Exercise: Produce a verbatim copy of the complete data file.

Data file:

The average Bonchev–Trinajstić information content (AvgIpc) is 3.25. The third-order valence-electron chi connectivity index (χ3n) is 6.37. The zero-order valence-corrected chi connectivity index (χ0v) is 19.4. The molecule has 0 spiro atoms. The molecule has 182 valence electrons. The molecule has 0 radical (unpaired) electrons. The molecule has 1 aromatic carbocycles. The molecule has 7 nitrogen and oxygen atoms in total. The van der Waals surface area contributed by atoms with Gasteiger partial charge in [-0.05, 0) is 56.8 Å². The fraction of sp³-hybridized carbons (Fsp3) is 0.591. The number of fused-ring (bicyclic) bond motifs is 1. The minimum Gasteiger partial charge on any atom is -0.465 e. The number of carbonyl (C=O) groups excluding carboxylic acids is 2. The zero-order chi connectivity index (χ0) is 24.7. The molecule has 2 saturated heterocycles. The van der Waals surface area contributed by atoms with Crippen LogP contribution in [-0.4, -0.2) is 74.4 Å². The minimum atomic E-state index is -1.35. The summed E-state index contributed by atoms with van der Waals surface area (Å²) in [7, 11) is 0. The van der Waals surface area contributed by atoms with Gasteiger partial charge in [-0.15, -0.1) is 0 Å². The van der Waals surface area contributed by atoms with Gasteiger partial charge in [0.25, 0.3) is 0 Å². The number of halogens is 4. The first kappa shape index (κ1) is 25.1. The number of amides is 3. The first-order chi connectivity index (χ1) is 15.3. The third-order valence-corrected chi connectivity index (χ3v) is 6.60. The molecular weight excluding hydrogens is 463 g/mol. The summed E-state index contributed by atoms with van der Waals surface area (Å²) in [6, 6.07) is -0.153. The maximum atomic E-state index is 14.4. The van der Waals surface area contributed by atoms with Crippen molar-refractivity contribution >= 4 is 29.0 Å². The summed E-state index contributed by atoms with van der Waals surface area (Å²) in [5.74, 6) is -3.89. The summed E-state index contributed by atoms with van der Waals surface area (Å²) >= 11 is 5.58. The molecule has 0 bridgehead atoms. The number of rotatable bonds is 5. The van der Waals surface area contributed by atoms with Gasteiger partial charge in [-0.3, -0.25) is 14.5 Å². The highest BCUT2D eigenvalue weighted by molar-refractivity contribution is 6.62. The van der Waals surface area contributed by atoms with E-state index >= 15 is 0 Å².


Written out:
The average Bonchev–Trinajstić information content (AvgIpc) is 3.25. The third-order valence-electron chi connectivity index (χ3n) is 6.37. The zero-order valence-corrected chi connectivity index (χ0v) is 19.4. The molecule has 0 spiro atoms. The molecule has 182 valence electrons. The molecule has 0 radical (unpaired) electrons. The molecule has 1 aromatic carbocycles. The molecule has 7 nitrogen and oxygen atoms in total. The van der Waals surface area contributed by atoms with Gasteiger partial charge in [-0.05, 0) is 56.8 Å². The fraction of sp³-hybridized carbons (Fsp3) is 0.591. The number of fused-ring (bicyclic) bond motifs is 1. The minimum Gasteiger partial charge on any atom is -0.465 e. The number of carbonyl (C=O) groups excluding carboxylic acids is 2. The zero-order chi connectivity index (χ0) is 24.7. The molecule has 2 saturated heterocycles. The van der Waals surface area contributed by atoms with Crippen LogP contribution in [-0.4, -0.2) is 74.4 Å². The minimum atomic E-state index is -1.35. The summed E-state index contributed by atoms with van der Waals surface area (Å²) in [7, 11) is 0. The van der Waals surface area contributed by atoms with Gasteiger partial charge in [-0.15, -0.1) is 0 Å². The van der Waals surface area contributed by atoms with Gasteiger partial charge in [0.25, 0.3) is 0 Å². The number of halogens is 4. The first kappa shape index (κ1) is 25.1. The number of amides is 3. The first-order chi connectivity index (χ1) is 15.3. The third-order valence-corrected chi connectivity index (χ3v) is 6.60. The molecular weight excluding hydrogens is 463 g/mol. The summed E-state index contributed by atoms with van der Waals surface area (Å²) in [6, 6.07) is -0.153. The maximum atomic E-state index is 14.4. The van der Waals surface area contributed by atoms with Crippen molar-refractivity contribution >= 4 is 29.0 Å². The summed E-state index contributed by atoms with van der Waals surface area (Å²) in [5.74, 6) is -3.89. The summed E-state index contributed by atoms with van der Waals surface area (Å²) >= 11 is 5.58. The molecule has 0 bridgehead atoms. The number of rotatable bonds is 5. The van der Waals surface area contributed by atoms with Gasteiger partial charge in [-0.3, -0.25) is 14.5 Å². The highest BCUT2D eigenvalue weighted by molar-refractivity contribution is 6.62. The van der Waals surface area contributed by atoms with E-state index >= 15 is 0 Å².